Greg wrenched his wrist free and twisted the kid’s arm behind his back.  He was handcuffed before any of the team made it up the stairs.

“I’m arresting you for the manufacture and use of an illegal substance.  You do not have to say anything, but it may harm your defence if you do not mention when questioned something which you later rely on in court. Anything you do say may be given in evidence.”  Greg started walking his prisoner down the stairs.  “Get this place locked down, and get forensics out here.  Donovan’s in charge till I get back.”

Outside, Greg walked the handcuffed young man through the still pouring rain.  He placed his hand on the kid’s curls before pressing him into the back seat of a squad car and climbing in the driver’s seat himself.  He flicked the lights on and checked the mirrors before pulling into traffic.

A sigh from the back seat caught Greg’s ear.  “Something wrong?”

“Getting arrested.  How dull.”

Greg looked in the rearview to see Grey eyes rolling.  “What’s your name anyway, kid?”  Silence greeted Greg’s question.  Another quick glance in the mirror told Greg that his passenger had taken to gazing out the window pensively.  “You might as well tell me.  It’s really not difficult to get an ID on a living person, especially when they’re already in police custody.”

“Yes, but why make your job any easier?”  The response was peevish.

“Because your life is in my hands right now.  I can decide how much I want to question you, whether I want to charge you or let you off on a promise of rehab.”

A quirked eyebrow appeared in the mirror.

“I’m not going to be questioned at all, much less charged with anything.”

“I’d love to know why you think that.”  Greg said.

“CCTV.”  The kid said it as though it was the answer to every conceivable question, the only possible solution to Greg’s query.

Greg waited for a better explanation, but the young man seemed to think that one was not necessary.

“Right.”  Greg said after a minute.  “I hope you’re prepared to face charges.  Dealing cocaine is a serious crime.  You could face years in prison.”

“You aren’t going to charge me.”  Again the certainty in the young man’s voice was irrefutable.

“Of course, I-“

“No, you aren’t.”  He interrupted Greg again.

“Yes! I-“

“Please.  You have kids, small ones.”

How could he possibly know that?  Greg opened his mouth to protest, but didn’t even get a single word out.

“You’re overly soppy about them because your wife doesn’t let you see them, and you think I’m younger than I really am, which is making you feel paternal toward me.  Sentiment is clouding your already mediocre judgement.  You wouldn’t press charges even if you were going to have the opportunity, which you aren’t.”

“How- No, seriously, how could you possibly know any of that?”  Greg asked.

“Your fingers are stained.  Not ink from an office, certainly not from the Yard.  No, the colors are too bright.  Children’s markers, but the stains are faded, several days old.  A father dedicated enough to color with his kids doesn’t limit that activity to the weekends, especially during the summer holidays.  Either you’re too busy at work to spend time with them, or your wife has custody.  More likely it’s both.  Look at the bags under your eyes.  Too many late nights at the office.  Hard to say if that drove your wife to the affair or just provided a convenient excuse.  I’m guessing the latter.  You work hard, you’re a dedicated father, therefore you’re likely to be dedicated in other matters as well, which means the divorce falls squarely on her shoulders, but you still feel guilty.  You think you work too much, that’s why you let her keep the flat and the kids.  In order to justify your work habits to yourself however, you need to feel that you are ‘helping people.’  Particularly young people.  You think I can’t be more than 19, based on my appearance, which means you want to help me out.  Getting charges on my record will follow me forever.  Much better to frighten me into rehab.  I’m 25 in reality, so you can stop indulging in these ridiculous fatherly feelings.  Go back to your own children, Sergeant.”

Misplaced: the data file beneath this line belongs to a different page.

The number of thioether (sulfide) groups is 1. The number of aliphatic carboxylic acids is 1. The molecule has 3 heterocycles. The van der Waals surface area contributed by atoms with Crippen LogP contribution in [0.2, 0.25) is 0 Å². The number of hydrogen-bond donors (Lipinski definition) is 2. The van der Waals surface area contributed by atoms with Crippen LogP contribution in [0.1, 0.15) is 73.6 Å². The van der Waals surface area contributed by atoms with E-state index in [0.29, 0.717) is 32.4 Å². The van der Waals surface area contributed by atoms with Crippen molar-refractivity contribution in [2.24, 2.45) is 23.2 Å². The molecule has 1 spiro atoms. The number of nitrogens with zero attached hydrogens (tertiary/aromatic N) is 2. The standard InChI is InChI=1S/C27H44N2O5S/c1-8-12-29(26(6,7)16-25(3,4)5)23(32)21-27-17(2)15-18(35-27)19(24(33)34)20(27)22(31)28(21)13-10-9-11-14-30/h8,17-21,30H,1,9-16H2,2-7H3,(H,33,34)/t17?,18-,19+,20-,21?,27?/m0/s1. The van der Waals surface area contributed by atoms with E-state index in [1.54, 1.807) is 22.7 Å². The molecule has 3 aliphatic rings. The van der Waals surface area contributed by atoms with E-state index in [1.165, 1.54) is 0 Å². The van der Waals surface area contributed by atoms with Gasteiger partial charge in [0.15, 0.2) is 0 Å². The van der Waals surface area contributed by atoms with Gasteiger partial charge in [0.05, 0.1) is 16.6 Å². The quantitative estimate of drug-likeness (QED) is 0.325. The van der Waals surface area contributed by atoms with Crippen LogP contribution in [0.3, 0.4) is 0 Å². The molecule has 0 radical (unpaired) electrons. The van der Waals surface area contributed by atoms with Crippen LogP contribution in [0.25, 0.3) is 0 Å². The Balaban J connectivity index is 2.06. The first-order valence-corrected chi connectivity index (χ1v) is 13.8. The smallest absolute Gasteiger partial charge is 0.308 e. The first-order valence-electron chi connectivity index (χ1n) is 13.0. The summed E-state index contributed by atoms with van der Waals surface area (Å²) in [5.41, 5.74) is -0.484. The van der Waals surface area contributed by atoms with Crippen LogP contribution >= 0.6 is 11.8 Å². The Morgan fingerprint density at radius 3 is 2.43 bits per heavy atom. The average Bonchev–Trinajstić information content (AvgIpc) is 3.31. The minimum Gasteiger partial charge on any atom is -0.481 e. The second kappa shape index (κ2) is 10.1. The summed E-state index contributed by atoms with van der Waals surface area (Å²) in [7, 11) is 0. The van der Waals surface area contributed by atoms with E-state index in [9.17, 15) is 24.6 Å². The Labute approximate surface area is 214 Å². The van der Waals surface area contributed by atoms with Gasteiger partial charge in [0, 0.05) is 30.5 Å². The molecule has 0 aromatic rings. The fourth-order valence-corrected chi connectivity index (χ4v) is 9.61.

Greg sat dumfounded in the front seat.  What kind of person was he dealing with here?  The kid knew his whole life story, and he didn’t even know his name!

“God, what an idiot.  It appears the Yard is even less competent than I thought.  How you manage to solve any cases is beyond me.  You’re not likely to make Detective any time soon, Sergeant.”

Anger boiled in Lestrade’s stomach, and his hands clenched on the steering wheel.  Who did this kid think he was?  He thought Lestrade wouldn’t charge him?  Well, he was about to find out exactly how wrong he was.  If he was smart enough to understand Lestrade from a glance, he should know better than to manufacture street drugs.  The Yard had more than enough evidence to convict him.  Supply and manufacture of a Class A substance could land him a life sentence.  He’d be lucky if it was just a few years.

Lestrade’s knuckles were white and the rain had stopped by the time the car rolled up in front of New Scotland Yard.  He slammed the door behind him after getting out and reached to open the back door.  As he pulled the kid from the backseat, the Superintendent rushed out of the headquarters building.

“Lestrade.  Bail’s been posted already.  You have to let him go.”  The superintendent said.

Greg looked between the smug face of the still-handcuffed youth and the scowl of the Superintendent, and his mouth dropped open.

“What?  How is that even possible?”  Greg asked.

“CCTV,” came the answer from that self-righteous, egotistical child.

Greg moved stiffly to unhandcuff him.  The kid ruffled his hair artfully and threw a smirk over his shoulder as he walked away.

“What was that all about?”  Greg growled, barely restraining himself from poking the Superintendent in the chest.  “He was manufacturing cocaine!  How can we just let him go?!”

“He’s got friends in high places, Lestrade.”

“Like who?”  Greg asked.

“Even I don’t know.  The order for his release came from on high.  Whoever he knows has a lot of power, though.  All we can do is keep an eye out, in case the kid gets in to trouble again.”  The Superintendent said.

Greg sighed.  “Who is the kid, anyway?”

“Sherlock Holmes.”